New rules intended to stop toxic waste getting dumped in developing countries have come into force across the EU.
The waste dumped in Ivory Coast was taken there from Amsterdam
The step follows the dumping last year of waste in Ivory Coast by a Dutch-chartered ship, which caused 16 deaths and made thousands more sick.
The rules oblige national authorities to make spot checks on ships and give them the right to open containers.
Waste being moved around the EU will also have to be accompanied by detailed information.
Martin Hojsik, a toxics expert with environmental campaign group Greenpeace, said it was too early to say whether waste exporters would be able to find ways around the new rules.
He said it was possible the new inspection regime would enable officials to identify shipments of old computers - described by exporters as "second-hand goods" - as illegal waste destined for recycling in China, India or Nigeria.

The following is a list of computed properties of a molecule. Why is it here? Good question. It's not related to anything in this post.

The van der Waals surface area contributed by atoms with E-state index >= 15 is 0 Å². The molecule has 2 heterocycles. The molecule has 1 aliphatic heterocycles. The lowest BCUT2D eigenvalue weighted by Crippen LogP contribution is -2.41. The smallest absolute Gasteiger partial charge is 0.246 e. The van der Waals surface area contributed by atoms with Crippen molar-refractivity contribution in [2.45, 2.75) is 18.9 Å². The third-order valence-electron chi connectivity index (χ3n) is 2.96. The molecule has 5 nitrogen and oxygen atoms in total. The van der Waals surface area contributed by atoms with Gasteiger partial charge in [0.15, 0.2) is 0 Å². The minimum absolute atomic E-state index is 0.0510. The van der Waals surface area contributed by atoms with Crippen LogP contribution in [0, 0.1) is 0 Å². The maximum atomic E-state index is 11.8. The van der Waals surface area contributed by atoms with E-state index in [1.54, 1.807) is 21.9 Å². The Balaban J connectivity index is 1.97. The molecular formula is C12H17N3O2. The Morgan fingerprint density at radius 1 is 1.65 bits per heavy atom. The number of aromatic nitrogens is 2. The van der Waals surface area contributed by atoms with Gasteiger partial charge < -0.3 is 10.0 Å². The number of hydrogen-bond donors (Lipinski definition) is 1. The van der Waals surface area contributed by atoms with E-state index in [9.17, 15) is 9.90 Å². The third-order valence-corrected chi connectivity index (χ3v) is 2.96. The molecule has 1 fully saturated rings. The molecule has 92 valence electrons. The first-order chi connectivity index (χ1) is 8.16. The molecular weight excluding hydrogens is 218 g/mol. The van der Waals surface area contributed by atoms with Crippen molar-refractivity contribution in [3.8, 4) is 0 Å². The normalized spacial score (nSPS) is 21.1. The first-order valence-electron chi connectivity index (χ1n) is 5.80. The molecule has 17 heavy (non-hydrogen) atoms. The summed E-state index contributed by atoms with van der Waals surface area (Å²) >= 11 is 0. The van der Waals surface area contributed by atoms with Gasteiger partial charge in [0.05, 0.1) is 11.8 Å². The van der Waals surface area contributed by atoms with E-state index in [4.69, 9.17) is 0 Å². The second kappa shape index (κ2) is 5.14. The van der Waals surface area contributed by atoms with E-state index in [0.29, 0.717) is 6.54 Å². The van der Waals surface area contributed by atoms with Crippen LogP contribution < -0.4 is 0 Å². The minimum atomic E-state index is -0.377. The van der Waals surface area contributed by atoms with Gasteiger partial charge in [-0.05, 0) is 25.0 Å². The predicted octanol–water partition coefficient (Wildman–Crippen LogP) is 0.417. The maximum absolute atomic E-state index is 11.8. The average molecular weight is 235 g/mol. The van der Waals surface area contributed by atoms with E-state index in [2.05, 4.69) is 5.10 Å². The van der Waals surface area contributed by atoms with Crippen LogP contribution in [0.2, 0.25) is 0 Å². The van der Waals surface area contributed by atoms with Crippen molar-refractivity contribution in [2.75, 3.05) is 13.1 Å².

"I don't want to judge it, I want to see it in operation first," he said.
It is already illegal to export hazardous waste from the EU to countries outside the Organisation for Economic Co-operation and Development (OECD), under the Basel Convention.
The new rules also make it illegal to export non-hazardous waste for disposal in countries outside the EU or the European Free Trade Area (EFTA).
Martin Hojsik said countries might be less willing to turn a blind eye to hazardous waste movements under the new system.